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Reaching Towards Responsive Design - Media Queries

Media Queries are a CSS3 Declaration which allow us to check against certain physical characteristics of a device before applying to related styles. The idea is not new however, and in fact, is an extension of Media Types which have been in active use for a while. You may have encountered media types before when linking external CSS sheets; the Meta tag "media" allows you designate viewing methods like "screen", or "print", as the condition under which the external stylesheet will be loaded. For example:

	<link rel="stylesheet" type="text/css" media="screen" href="style.css" />
	<link rel="stylesheet" type="text/css" media="print" href="print.css" /> 
    

In the above situation, two stylesheets are linked into the html document. The first, style.css, will be loaded when a visitor first navigates to the page, fulfilling the media type condition of "screen". The second though, print.css, will not. This external stylesheet has a media type of "print", therefore, it will only be loaded when the the web page is being viewed by a printer!

Media Types can also be used directly inside a stylesheet to delegate different style blocks to different viewing methods. We can use @media declarations to wrap style blocks. The @media will be checked first, and if the media type specified is met, the style block will be processed.

Bear in mind though, that with this approach, the entire stylesheet is still being downloaded, but not used. Often you will want to avoid making a user download data they are not going to use, especially when targeting a mobile environment.

Here is an example of media types within the stylesheet:

 	<style>
    a#mediaTypes {
        color:green;
    }
    
    
    @media print {
        a#mediaTypes {
			 color:red;
        }
    }
	</style>
 
If you print this page, this text will be red, not green.

A full list of all media types can be seen at the official documentation on W3.org.


Media Queries

Once you understand the idea behind media types, media queries will be easy, as they are just an extension of media types. Being able to discern between the method of viewing the device represents is great, but Media Queries allow us to take it a step further and target device characteristics.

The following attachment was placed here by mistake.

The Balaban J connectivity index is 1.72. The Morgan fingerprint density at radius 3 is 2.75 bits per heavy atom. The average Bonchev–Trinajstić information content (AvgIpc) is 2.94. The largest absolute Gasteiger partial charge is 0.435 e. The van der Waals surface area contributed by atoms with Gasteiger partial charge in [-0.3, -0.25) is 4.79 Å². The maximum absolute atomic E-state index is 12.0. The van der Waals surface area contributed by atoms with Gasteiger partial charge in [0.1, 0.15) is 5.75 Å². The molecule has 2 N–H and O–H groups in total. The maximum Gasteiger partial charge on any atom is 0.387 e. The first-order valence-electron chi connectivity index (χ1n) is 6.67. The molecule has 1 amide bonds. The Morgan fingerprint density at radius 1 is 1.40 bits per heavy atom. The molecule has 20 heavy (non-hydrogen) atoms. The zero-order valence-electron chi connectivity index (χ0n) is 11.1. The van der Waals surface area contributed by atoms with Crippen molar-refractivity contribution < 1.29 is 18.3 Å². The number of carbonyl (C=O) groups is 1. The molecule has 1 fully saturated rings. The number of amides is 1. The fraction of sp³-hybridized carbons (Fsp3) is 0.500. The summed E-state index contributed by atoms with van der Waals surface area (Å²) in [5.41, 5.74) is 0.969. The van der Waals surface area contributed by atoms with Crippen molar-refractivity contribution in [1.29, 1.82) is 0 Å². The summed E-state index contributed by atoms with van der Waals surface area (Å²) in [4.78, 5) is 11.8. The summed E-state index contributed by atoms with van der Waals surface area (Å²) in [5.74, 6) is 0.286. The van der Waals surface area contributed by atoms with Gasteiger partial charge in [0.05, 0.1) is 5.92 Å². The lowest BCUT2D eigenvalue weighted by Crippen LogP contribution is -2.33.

We can check for such features such as device-width, orientation, color, and aspect ratio. Numerical features will even accept a "max-" or "min-" prefix allowing for very fine-tuned recognition. The basic format of a media query is as follows:

media="media type and (feature : value )"

The evaluation of a media query is similar to any other conditional statement; if all necessary pieces resolve true, the associated stylesheet will be loaded. Like other conditionals, you can add as many statements as you need, and the logical operators "and", "not" can be used to make comparisons. To create "or" statements, place media queries in a comma separated list. Some examples follow:

	<link rel="stylesheet" type="text/css" media="screen and 
       (max-device-width: 799px)" href="style.css" />
    

The stylesheet will be loaded if the width of the screen is less than 800px.


	<link rel="stylesheet" type="text/css" media="screen not 
       (min-aspect-ratio: 1/1)" href="style.css" />
    

The stylesheet will be loaded if the screen width and height are NOT in a 1 to 1 ratio.


	<link rel="stylesheet" type="text/css" media="screen and 
        (min-device-width: 241px)" href="style.css" />
    

The stylesheet will be loaded if the screen width is greater than 240px.



Since media queries are an extension of media types, they too, can be used directly within the stylesheet. Again, deciding to place the extra styles in the same sheet, or linking in another one is a decision between downloading the additional data, and making the user execute an additional HTTP Request, connecting to the server an extra time to download the new file.